People often ask if we are worried she will never sleep in her own bed? Honestly, no. As she gets older she will want her autonomy. She will want to do everything herself and eventually I expect that will include sleeping in their own bed. I am in no hurry to kick her out of ours; as I said before I think it’s a really special time for us and I am going to soak up every second of snuggles and kicks to the ribs I can before she grows up and starts rolling her eyes at me and telling me how lame I am! 🙂


I’ve spoken with other parents who have co-slept and they tell me the kids always find their way to their own bed in time. I find that those who have the most apprehension about co-sleeping are those who have never done it! I’m not saying co-sleeping is for everyone. It’s certainly something that should be researched (ie: safe co-sleeping habits, your sleeping habits, age of the child, etc.) and discussed thoroughly before the decision is made. But for us, it works. And if you have a fitful baby who’s not sleeping through the night, it might be a good option for you to consider too! So as they say, let’s eat soup!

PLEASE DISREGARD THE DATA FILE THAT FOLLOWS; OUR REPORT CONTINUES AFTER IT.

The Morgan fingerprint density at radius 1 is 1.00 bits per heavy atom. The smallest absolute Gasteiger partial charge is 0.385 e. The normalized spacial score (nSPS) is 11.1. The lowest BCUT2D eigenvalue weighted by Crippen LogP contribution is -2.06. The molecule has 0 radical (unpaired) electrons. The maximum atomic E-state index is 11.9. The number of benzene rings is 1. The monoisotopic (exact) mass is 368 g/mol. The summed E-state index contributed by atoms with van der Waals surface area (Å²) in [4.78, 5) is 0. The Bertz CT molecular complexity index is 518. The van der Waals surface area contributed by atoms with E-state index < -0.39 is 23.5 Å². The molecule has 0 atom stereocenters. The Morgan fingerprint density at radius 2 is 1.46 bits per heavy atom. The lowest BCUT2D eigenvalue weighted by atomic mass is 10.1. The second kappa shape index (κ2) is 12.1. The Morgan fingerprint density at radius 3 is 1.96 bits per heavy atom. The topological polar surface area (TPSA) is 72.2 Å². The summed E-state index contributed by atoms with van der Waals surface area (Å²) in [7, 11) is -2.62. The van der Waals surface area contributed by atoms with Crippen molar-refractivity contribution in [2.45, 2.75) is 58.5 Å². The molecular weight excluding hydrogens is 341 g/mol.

Creamy Curried Corn and Coconut Chowder

  • Servings: 6
  • Print


  • 1 tablespoon olive oil
  • 7-8 ears of corn (about 8 cups)
  • 1 teaspoon Kosher salt
  • 1/2 teaspoon fresh cracked black pepper
  • 1 large white onion, roughly chopped
  • 4 cloves garlic, chopped
  • 2 tablespoons curry powder
  • 2 tablespoons cumin
  • 1/2 teaspoon chili powder
  • 1/2 teaspoon paprika
  • pinch cayenne pepper
  • 1 (15 oz.) can cannellini beans
  • 2 cups chicken broth
  • 1 tablespoon white wine vinegar
  • 1/2 cup full fat coconut milk + more for garnish